Inflation will be a problem for many years

Dawie Roodt

Inflation will remain elevated for years to come due to South Africa’s uncompetitive macroeconomic environment and structural issues such as load-shedding and deteriorating logistics infrastructure. 

Efficient Group chief economist Dawie Roodt told The Money Show that despite a decrease in global inflation, South African prices would remain higher for longer due to internal issues. 

“Global good prices are coming down, but that does not apply to South Africa as we have major local issues,” Roodt said. 

These issues do not only keep food prices high but will raise the cost base of the entire economy as the country has significant problems with network industries that are universal inputs. 

Chief among these is the electricity crisis which affects every part of the economy as all industries require electricity to function. 

South African food processors told Reuters they are spending millions of rands to mitigate the effects of load-shedding, water supply issues, and deteriorating infrastructure. 

Tiger Brands has allocated R120 million for the second half of 2023 to backup power and water solutions, including generators, solar panels, and water storage.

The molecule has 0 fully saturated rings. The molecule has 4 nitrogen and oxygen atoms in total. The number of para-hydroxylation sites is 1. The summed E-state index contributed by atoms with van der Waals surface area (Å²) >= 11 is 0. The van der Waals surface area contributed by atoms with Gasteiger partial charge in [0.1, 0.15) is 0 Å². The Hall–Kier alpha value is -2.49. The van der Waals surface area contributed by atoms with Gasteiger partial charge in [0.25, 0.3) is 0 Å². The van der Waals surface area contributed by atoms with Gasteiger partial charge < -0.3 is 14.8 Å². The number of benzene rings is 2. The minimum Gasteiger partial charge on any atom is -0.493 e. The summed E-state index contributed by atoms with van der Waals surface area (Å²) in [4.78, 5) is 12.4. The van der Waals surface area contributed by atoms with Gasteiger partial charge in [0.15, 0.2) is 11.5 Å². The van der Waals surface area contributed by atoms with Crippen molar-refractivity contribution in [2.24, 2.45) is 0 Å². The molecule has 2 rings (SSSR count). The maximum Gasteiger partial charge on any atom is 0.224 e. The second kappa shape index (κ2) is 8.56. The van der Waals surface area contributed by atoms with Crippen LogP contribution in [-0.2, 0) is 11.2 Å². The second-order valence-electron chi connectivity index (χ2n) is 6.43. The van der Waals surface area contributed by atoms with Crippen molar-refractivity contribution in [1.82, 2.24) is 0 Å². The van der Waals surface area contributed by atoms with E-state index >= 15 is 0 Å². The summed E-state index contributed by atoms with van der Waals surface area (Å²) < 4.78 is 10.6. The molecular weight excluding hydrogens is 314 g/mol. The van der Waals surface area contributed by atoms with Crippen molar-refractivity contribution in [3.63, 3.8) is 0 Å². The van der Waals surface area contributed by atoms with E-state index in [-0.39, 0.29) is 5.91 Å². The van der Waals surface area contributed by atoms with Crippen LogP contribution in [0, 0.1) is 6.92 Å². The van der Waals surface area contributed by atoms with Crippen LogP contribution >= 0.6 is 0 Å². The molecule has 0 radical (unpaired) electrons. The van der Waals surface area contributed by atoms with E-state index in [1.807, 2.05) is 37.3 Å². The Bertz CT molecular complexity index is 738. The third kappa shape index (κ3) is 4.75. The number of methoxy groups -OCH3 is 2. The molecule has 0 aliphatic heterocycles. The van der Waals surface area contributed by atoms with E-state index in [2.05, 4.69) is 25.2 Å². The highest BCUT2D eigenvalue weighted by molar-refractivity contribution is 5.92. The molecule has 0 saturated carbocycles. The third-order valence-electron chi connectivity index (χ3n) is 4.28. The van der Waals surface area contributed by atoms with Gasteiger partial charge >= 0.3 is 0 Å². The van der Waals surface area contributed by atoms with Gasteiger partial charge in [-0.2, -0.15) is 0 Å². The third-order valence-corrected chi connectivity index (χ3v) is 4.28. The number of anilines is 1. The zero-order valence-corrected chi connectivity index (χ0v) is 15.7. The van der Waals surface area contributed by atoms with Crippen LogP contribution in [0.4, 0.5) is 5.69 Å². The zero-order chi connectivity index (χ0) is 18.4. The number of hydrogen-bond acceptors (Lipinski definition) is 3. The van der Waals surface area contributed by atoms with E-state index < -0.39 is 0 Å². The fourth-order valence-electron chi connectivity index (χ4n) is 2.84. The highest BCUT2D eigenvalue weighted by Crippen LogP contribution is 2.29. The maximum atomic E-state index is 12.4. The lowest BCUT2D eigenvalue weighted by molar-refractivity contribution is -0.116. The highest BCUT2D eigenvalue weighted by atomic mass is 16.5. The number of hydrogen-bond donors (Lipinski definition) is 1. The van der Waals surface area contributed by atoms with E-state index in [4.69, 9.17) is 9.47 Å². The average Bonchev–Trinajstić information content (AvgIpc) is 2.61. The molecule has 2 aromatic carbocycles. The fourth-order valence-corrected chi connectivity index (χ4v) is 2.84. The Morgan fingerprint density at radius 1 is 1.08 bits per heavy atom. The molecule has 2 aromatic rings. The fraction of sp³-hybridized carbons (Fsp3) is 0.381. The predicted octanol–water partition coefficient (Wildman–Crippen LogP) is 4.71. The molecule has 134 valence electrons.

The company has even begun supplying municipalities where its factories are located with generators to ensure they remain operational during load-shedding. 

Companies are unable to absorb these costs indefinitely and will eventually pass them on to consumers.

Load-shedding is expected to increase inflation by 1.1% in 2023

Moreover, the expenditure on backup power and water solutions comes at the expense of capex for growth. 

This is bad for economic growth and inflation as these companies are not increasing their capacity and supply of goods, which may result in a supply-demand imbalance in the future. 

Intermittent water supply is increasingly becoming a significant problem for South African companies. 

These issues raise the cost base of the entire economy due to their universal application. They also raise the prices from farms to retailers. 

Another factor that raises prices universally is a weak exchange rate. Roodt said that the decrease in the rand’s value would gradually filter through to higher prices. 

Thus, inflation will probably come down in the next few months, said Roodt, but the longer-term inflation outlook is not good. 

“Headline inflation will probably accelerate in a year or two’s time because of South Africa’s structural issues.” 

Food inflation will decrease due to a high base effect, but Roodt cautioned that food prices will remain volatile in the short term and probably remain high over the long term.